Inequality continues to remain high between population groups and within individual population groups as South Africa’s social security system is a major monthly income source for millions.
Brand South Africa reporter
South Africa’s social security system, a major monthly income source for over 12-million people, has been playing an increasingly important role in reducing poverty and inequality in the country since 2000, a survey by Statistics South Africa (Stats SA) finds.
The latest five-yearly Income and Expenditure Survey (IES), released last month, also shows that between 2000 and 2005/06, black households’ share of consumption expenditure rose from 42.9% to 44.3%, while white households’ share fell from 44.1% to 42.9%.
However, Stats SA pointed out, the number white South Africans declined from 10.1% to 9.2% of the country’s population over the same period, while the number of black South Africans increased from 78.3% to 79.4% of the population.
The survey found that black African households experienced increases in their share of expenditure in each category except for miscellaneous goods and services. The largest percentage point increase was in food and non-alcoholic beverages, furnishings, household equipment and maintenance and communication, including cellular phone purchases.
The IES found that the gap between the rich and the poor remains a concern, with 10% of the population continuing to earn 50% of household income in the country, while the poorest 40% accounted for less than 7% of household income.
Inequality continues to remain high between population groups and within individual population groups, Stats SA said, adding that the country’s Gini coefficient – a measure of inequality based on disposable income – was 0.72.
Stats SA’s deputy director-general for economic statistics, Dr Rashad Cassim, explained the coefficient by saying that if everyone in South Africa earned the same amount of money, then the country’s Gini coefficient would be zero.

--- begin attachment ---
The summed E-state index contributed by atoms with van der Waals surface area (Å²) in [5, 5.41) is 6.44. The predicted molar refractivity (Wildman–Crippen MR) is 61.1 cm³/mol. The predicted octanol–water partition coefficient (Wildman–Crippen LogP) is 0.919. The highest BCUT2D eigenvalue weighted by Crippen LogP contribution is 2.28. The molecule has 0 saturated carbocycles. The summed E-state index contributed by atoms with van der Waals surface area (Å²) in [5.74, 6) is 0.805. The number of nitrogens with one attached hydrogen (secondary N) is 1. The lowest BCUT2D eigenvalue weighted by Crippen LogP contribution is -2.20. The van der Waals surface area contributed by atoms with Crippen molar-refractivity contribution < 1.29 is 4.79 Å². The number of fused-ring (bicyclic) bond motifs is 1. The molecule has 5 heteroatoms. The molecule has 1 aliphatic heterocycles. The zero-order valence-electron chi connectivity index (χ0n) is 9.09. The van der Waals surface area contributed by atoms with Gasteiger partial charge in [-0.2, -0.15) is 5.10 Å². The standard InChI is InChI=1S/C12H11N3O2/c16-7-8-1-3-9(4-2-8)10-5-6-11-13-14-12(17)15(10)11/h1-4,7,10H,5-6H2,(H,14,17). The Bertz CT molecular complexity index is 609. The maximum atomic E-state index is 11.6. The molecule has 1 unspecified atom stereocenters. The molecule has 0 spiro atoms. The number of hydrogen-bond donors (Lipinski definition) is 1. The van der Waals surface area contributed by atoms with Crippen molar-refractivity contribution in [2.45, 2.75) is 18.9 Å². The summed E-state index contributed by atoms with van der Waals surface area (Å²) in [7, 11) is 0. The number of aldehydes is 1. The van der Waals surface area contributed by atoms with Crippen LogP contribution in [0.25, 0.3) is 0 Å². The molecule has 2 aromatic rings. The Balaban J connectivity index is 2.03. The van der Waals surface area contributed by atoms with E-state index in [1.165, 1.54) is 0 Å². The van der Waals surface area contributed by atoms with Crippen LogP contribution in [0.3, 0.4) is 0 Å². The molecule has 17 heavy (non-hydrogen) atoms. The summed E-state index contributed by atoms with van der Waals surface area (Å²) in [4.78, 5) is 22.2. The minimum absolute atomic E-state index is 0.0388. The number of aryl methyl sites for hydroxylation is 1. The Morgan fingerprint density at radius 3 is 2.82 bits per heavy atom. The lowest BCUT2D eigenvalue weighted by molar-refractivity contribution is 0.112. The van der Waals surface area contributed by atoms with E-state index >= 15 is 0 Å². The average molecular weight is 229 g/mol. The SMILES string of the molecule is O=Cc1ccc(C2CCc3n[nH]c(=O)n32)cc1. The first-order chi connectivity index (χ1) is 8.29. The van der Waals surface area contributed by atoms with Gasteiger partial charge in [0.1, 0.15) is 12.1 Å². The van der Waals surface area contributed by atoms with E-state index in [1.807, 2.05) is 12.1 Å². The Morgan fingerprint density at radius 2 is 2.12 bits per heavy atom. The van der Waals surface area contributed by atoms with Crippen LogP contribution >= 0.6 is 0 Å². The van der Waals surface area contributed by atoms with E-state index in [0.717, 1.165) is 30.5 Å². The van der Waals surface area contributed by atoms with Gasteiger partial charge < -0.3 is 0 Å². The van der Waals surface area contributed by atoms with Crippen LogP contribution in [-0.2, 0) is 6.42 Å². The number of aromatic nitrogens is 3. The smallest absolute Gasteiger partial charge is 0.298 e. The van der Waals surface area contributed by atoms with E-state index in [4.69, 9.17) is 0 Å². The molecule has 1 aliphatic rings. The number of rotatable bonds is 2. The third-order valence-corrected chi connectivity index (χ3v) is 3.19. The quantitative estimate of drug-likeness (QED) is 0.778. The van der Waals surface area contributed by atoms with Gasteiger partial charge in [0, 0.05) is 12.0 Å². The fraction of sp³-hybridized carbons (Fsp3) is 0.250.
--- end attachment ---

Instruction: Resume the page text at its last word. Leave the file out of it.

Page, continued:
Within individual groups the Gini coefficient was highest at 0.63 among black African households, with other population groups ranging between 0.56 and 0.59.
According to the survey, the government’s social programmes were having a “significant impact” on addressing inequality: if state social security grants were not included in calculating the Gini coefficient, the whole country would be at 0.80 rather than the current 0.72.
The estimated annual gross income for all South African households in the 2005/06 survey was R929.2-billion, with the bulk of the amount being derived from work activities. Wages and salaries totalled some R559.9-billion or 64.4% of gross income.
The IES also found that South Africans were spending close to 60% of total household expenditure on food, housing and transport. The survey noted a substantial reduction in expenditure on food in relation to total consumption from 2000 to 2005/06.
“The three largest components in the IES were housing, transport, food and non-alcoholic beverages,” Cassim said. “The phenomenal increase in transport expenditure which includes the purchase of motor vehicles was more significant than we expected, but is in line with the growth in the economy over the last five years.”
Analysis of household income and expenditure is based on the results of a survey conducted by Stats SA between September 2005 and August 2006, covering 24 000 households
Cassim noted that due to the nature of the survey questions, especially those regarding earnings derived from dividends and the amount of tax paid in relation to earnings, there could be discrepancies.
“Biases arose on the income side whenever respondents under-reported their earnings whether through forgetfulness or out of a misplaced concern that their reported data could fall into the hands of the taxation authority,” he said.